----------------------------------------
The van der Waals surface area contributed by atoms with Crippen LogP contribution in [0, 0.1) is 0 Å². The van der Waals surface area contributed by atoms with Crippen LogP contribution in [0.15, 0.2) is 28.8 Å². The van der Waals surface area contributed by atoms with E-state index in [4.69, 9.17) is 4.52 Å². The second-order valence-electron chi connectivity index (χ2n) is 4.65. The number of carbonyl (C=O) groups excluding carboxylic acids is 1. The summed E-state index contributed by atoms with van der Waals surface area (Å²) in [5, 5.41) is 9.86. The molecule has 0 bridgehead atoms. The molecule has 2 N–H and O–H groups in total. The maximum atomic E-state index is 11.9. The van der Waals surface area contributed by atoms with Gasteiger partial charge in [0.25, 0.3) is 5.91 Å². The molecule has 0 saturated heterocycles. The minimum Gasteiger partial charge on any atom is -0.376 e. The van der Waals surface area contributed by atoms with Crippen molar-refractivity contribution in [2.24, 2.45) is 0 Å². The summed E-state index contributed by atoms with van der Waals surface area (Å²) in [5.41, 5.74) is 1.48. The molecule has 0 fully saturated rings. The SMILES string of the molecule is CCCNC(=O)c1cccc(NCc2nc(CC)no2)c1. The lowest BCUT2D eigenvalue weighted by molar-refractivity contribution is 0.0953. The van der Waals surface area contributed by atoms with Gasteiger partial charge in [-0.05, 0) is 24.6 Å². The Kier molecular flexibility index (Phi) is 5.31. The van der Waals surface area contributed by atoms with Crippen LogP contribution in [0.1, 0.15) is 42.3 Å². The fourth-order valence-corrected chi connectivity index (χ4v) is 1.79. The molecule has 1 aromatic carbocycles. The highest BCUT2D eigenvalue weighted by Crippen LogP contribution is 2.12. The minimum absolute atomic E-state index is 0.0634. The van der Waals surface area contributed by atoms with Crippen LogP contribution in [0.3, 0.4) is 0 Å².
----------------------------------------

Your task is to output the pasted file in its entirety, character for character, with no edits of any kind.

The van der Waals surface area contributed by atoms with Crippen LogP contribution in [0, 0.1) is 0 Å². The van der Waals surface area contributed by atoms with Crippen LogP contribution in [0.15, 0.2) is 28.8 Å². The van der Waals surface area contributed by atoms with E-state index in [4.69, 9.17) is 4.52 Å². The second-order valence-electron chi connectivity index (χ2n) is 4.65. The number of carbonyl (C=O) groups excluding carboxylic acids is 1. The summed E-state index contributed by atoms with van der Waals surface area (Å²) in [5, 5.41) is 9.86. The molecule has 0 bridgehead atoms. The molecule has 2 N–H and O–H groups in total. The maximum atomic E-state index is 11.9. The van der Waals surface area contributed by atoms with Gasteiger partial charge in [0.25, 0.3) is 5.91 Å². The molecule has 0 saturated heterocycles. The minimum Gasteiger partial charge on any atom is -0.376 e. The van der Waals surface area contributed by atoms with Crippen molar-refractivity contribution in [2.24, 2.45) is 0 Å². The summed E-state index contributed by atoms with van der Waals surface area (Å²) in [5.41, 5.74) is 1.48. The molecule has 0 fully saturated rings. The SMILES string of the molecule is CCCNC(=O)c1cccc(NCc2nc(CC)no2)c1. The lowest BCUT2D eigenvalue weighted by molar-refractivity contribution is 0.0953. The van der Waals surface area contributed by atoms with Gasteiger partial charge in [-0.05, 0) is 24.6 Å². The Kier molecular flexibility index (Phi) is 5.31. The van der Waals surface area contributed by atoms with Crippen LogP contribution in [0.1, 0.15) is 42.3 Å². The fourth-order valence-corrected chi connectivity index (χ4v) is 1.79. The molecule has 1 aromatic carbocycles. The highest BCUT2D eigenvalue weighted by Crippen LogP contribution is 2.12. The minimum absolute atomic E-state index is 0.0634. The van der Waals surface area contributed by atoms with Crippen LogP contribution in [0.3, 0.4) is 0 Å².